In Review: Baltimore: The Cult of the Red King #4

Supernatural perfection. Recommended.

The cover: A beautiful snow covered bridge has two individuals upon it at somewhat of a distance from the reader. Baltimore stands proudly, the wind whipping his neck wrapping and in his left hand is a blood covered sword. On his knees before the Lord, is a man with a fresh red wound on his chest. His head is down, appearing to be taking his final breath before collapsing and marring the white downy covering. Excellent cover by Ben Stenbeck with Dave Stewart. I really like that Stenbeck chose to move the characters so far from the reader, making him or her work a little harder to see what’s going, which increases the drama and the reveal. This could have been a bloody mess on the bridge, but the subtle crimson by Stewart is more shocking against all the whites. This is excellent. Overall grade: A+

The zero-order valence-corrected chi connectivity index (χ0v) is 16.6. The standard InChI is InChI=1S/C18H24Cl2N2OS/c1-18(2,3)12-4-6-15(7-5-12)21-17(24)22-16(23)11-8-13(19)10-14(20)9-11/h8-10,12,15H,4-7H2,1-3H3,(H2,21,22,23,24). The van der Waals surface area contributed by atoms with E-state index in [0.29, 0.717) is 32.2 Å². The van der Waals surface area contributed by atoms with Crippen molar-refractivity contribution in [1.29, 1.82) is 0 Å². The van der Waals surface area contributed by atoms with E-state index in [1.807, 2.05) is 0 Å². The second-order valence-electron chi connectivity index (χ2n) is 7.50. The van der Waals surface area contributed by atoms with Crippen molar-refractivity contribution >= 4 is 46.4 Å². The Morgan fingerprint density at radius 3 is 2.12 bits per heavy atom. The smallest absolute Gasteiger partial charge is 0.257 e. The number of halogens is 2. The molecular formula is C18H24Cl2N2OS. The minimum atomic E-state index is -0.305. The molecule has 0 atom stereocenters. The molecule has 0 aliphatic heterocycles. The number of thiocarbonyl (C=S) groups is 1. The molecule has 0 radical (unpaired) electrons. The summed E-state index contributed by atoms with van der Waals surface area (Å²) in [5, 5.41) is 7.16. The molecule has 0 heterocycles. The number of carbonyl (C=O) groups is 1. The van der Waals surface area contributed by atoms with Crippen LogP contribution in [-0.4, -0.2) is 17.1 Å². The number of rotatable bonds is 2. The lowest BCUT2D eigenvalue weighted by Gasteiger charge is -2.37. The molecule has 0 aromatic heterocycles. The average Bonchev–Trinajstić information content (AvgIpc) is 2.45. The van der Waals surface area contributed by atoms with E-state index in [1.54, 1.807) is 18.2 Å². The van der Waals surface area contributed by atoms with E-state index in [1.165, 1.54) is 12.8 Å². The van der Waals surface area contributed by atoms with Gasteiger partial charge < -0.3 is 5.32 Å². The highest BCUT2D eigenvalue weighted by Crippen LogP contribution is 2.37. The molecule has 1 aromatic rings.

The story: Baltimore has been stabbed and fallen out a window. Unconscious, with snow beginning to cover him, a voice tries to rouse him. “Oh, get up, you fool. Death has passed you by. I’m not quite sure what you are, a wanderer, yes, but not like me. You have flesh. You can still fight.” His eyes flutter open to see a woman in white before him. He calls her a witch, but the real witches are being instructed by a female figure in crimson to fetch his body. Back on the street, the woman tells Baltimore her origin and then begs “…destroy the dolls first. Release Vadim so he does not die with them.” He has more questions, but she has left. He rises and sees the men who stabbed him, and they see him. He tries to knock them out without killing them, but that proves to be difficult when they all have blades. Mike Mignola and Christopher Golden have this battle end on 5 and then transition back to Carthage when the cultists have entered the First Temple of the Red King and decide to do something to prove their loyalty to their god, just as Rose, Kidd, and Hodge are trying to escape unseen. You know that’s not going to happen. Page 10 has a really cool realization made by one character that’s going to change things for our heroes. Pages 15 – 18 are a fantastically tense situation — I actually exhaled audibly when it ended because I was holding my breath. Don’t think that things in St. Petersburg aren’t as intense; in fact, the number of antagonists are even larger, making the odds to overcome them more dangerous. My favorite lines of the issue are in the two last panels on Page 21: if this were a film, this is when the audience would cheer. The last page of this penultimate issue has things moving quickly, so quickly I don’t know how everything can be wrapped up concisely, but having being guided through this supernatural tale so smoothly by Mignola and Golden, I’m sure I won’t be let down. Overall grade: A+